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dir Darren Lynn Bousman
scr Scott Milam
prd Brett Ratner, Richard Saperstein, Jay Stern, Brian Witten
with Rebecca De Mornay, Jaime King, Shawn Ashmore, Frank Grillo, Deborah Ann Woll, Warren Kole, Patrick Flueger, Matt O'Leary, Briana Evigan, Lisa Marcos, Tony Nappo, Lyriq Bent
release US 1.Apr.11, UK 10.Jun.11
Don't even think about it: King and Flueger
|R E V I E W B Y R I C H C L I N E|
This remake of the 1980 horror movie shifts the genre from a mad backwoods family thriller into torture porn. It's a deliberately sadistic movie with a strong misogynist undercurrent. And it has no discernible point.
Beth and Daniel (King and Grillo) have just moved into their new home, and invite a group of friends over for a housewarming party. But things turn nasty very quickly when three crazed criminals burst into the house. The Koffin brothers — ringleader Ike (Flueger), brutal Addley (Kole) and injured baby brother Johnny (O'Leary) — used to live in this house. Soon their Mama (De Mornay) and sister Lydia (Woll) arrive, and they take the partiers hostage, horrifically tormenting them while trying to gather cash to make a run for Canada.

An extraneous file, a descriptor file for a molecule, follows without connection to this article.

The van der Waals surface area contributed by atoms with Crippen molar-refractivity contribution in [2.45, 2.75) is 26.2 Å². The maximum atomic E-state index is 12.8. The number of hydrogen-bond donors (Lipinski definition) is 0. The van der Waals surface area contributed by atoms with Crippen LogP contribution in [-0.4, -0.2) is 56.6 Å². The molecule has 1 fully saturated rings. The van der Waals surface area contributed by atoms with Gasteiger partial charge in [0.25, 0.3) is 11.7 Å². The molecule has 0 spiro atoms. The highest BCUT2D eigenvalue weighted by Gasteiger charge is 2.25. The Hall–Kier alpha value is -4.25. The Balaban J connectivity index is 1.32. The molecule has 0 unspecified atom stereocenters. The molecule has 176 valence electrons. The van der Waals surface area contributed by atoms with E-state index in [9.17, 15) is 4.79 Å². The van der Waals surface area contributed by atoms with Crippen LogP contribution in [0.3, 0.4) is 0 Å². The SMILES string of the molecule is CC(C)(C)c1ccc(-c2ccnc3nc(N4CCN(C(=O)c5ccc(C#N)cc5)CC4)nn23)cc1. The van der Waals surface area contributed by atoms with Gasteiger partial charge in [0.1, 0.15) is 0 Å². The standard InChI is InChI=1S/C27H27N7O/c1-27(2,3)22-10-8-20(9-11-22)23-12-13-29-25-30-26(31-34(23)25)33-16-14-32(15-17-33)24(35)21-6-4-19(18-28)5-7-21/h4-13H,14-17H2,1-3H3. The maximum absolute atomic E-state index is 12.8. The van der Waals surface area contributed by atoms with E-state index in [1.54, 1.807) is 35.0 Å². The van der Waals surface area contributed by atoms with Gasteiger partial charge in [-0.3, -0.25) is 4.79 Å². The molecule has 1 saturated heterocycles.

Shifting the action from an isolated campsite to a suburban house might have added an element of everyday menace, but the filmmakers never find anything we can engage with. The movie is slickly designed and shot, and played straight by a gifted cast despite the thinly developed characters. But everything's so manipulative that we're immediately annoyed. Constant attempts to wring emotion are appalling: everyone in this film is a violent, grotesque idiot. And this includes the victims.
It's also one of those films that quickly sidelines men as hapless while objectifying women, putting them in harm's way and blaming them for every nasty thing that happens. As the story progresses, there are revelations of an affair, escape attempts, a woman's head is set on fire and people are attacked with guns, knives and other handy implements. Meanwhile, there are pathetic attempts to make us feel sorry for the hostages, and also for Mama's children, who have clearly been groomed for violence their whole lives.
But all of this is so breathtakingly shallow that we see it for what it is: a way to stretch a series of graphic scenes of torture and murder out for nearly two long hours. By about the halfway point, we realise that there essentially isn't a plot at all and we cease to care if anyone survives the ordeal. So the climax and coda feel especially heartless.
|R E A D E R R E V I E W S|
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© 2011 by Rich Cline, Shadows on the Wall|
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